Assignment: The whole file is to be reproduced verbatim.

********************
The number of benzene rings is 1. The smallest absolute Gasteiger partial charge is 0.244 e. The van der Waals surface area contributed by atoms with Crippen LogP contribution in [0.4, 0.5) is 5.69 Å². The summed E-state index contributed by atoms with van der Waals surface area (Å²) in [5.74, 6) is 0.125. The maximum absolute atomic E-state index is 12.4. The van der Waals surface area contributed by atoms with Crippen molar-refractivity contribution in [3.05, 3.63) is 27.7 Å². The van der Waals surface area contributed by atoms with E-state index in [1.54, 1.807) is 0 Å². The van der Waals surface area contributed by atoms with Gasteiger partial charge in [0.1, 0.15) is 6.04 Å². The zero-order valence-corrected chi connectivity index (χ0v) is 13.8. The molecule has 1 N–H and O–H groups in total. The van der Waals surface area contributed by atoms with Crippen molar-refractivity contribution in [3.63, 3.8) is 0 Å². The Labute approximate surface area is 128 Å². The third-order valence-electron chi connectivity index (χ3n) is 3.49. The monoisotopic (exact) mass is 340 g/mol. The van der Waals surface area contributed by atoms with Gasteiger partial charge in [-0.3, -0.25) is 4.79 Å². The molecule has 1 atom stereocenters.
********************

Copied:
The number of benzene rings is 1. The smallest absolute Gasteiger partial charge is 0.244 e. The van der Waals surface area contributed by atoms with Crippen LogP contribution in [0.4, 0.5) is 5.69 Å². The summed E-state index contributed by atoms with van der Waals surface area (Å²) in [5.74, 6) is 0.125. The maximum absolute atomic E-state index is 12.4. The van der Waals surface area contributed by atoms with Crippen molar-refractivity contribution in [3.05, 3.63) is 27.7 Å². The van der Waals surface area contributed by atoms with E-state index in [1.54, 1.807) is 0 Å². The van der Waals surface area contributed by atoms with Gasteiger partial charge in [0.1, 0.15) is 6.04 Å². The zero-order valence-corrected chi connectivity index (χ0v) is 13.8. The molecule has 1 N–H and O–H groups in total. The van der Waals surface area contributed by atoms with Crippen molar-refractivity contribution in [3.63, 3.8) is 0 Å². The Labute approximate surface area is 128 Å². The third-order valence-electron chi connectivity index (χ3n) is 3.49. The monoisotopic (exact) mass is 340 g/mol. The van der Waals surface area contributed by atoms with Gasteiger partial charge in [-0.3, -0.25) is 4.79 Å². The molecule has 1 atom stereocenters.